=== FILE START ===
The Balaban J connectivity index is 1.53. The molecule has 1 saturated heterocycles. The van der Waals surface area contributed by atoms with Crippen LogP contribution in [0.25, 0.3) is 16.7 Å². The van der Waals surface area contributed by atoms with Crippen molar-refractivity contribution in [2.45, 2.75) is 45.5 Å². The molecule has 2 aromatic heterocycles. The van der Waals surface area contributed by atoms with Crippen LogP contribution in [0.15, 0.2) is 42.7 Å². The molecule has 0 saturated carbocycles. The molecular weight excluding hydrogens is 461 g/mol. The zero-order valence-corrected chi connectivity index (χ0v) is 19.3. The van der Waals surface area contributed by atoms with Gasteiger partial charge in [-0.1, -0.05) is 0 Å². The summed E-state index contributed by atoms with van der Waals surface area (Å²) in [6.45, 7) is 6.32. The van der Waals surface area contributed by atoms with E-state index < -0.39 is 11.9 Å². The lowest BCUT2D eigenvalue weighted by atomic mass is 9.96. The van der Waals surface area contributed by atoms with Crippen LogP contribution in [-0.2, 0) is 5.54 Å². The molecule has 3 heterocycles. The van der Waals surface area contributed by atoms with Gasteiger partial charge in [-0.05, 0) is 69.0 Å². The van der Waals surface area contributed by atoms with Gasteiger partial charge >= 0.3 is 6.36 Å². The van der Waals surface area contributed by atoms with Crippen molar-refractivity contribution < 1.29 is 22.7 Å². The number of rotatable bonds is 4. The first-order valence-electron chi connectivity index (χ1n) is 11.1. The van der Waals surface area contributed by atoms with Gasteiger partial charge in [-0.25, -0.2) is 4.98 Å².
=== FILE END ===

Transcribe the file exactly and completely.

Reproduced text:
The Balaban J connectivity index is 1.53. The molecule has 1 saturated heterocycles. The van der Waals surface area contributed by atoms with Crippen LogP contribution in [0.25, 0.3) is 16.7 Å². The van der Waals surface area contributed by atoms with Crippen molar-refractivity contribution in [2.45, 2.75) is 45.5 Å². The molecule has 2 aromatic heterocycles. The van der Waals surface area contributed by atoms with Crippen LogP contribution in [0.15, 0.2) is 42.7 Å². The molecule has 0 saturated carbocycles. The molecular weight excluding hydrogens is 461 g/mol. The zero-order valence-corrected chi connectivity index (χ0v) is 19.3. The van der Waals surface area contributed by atoms with Gasteiger partial charge in [-0.1, -0.05) is 0 Å². The summed E-state index contributed by atoms with van der Waals surface area (Å²) in [6.45, 7) is 6.32. The van der Waals surface area contributed by atoms with E-state index < -0.39 is 11.9 Å². The lowest BCUT2D eigenvalue weighted by atomic mass is 9.96. The van der Waals surface area contributed by atoms with Crippen LogP contribution in [-0.2, 0) is 5.54 Å². The molecule has 3 heterocycles. The van der Waals surface area contributed by atoms with Gasteiger partial charge in [-0.05, 0) is 69.0 Å². The van der Waals surface area contributed by atoms with Gasteiger partial charge >= 0.3 is 6.36 Å². The van der Waals surface area contributed by atoms with Crippen molar-refractivity contribution < 1.29 is 22.7 Å². The number of rotatable bonds is 4. The first-order valence-electron chi connectivity index (χ1n) is 11.1. The van der Waals surface area contributed by atoms with Gasteiger partial charge in [-0.25, -0.2) is 4.98 Å².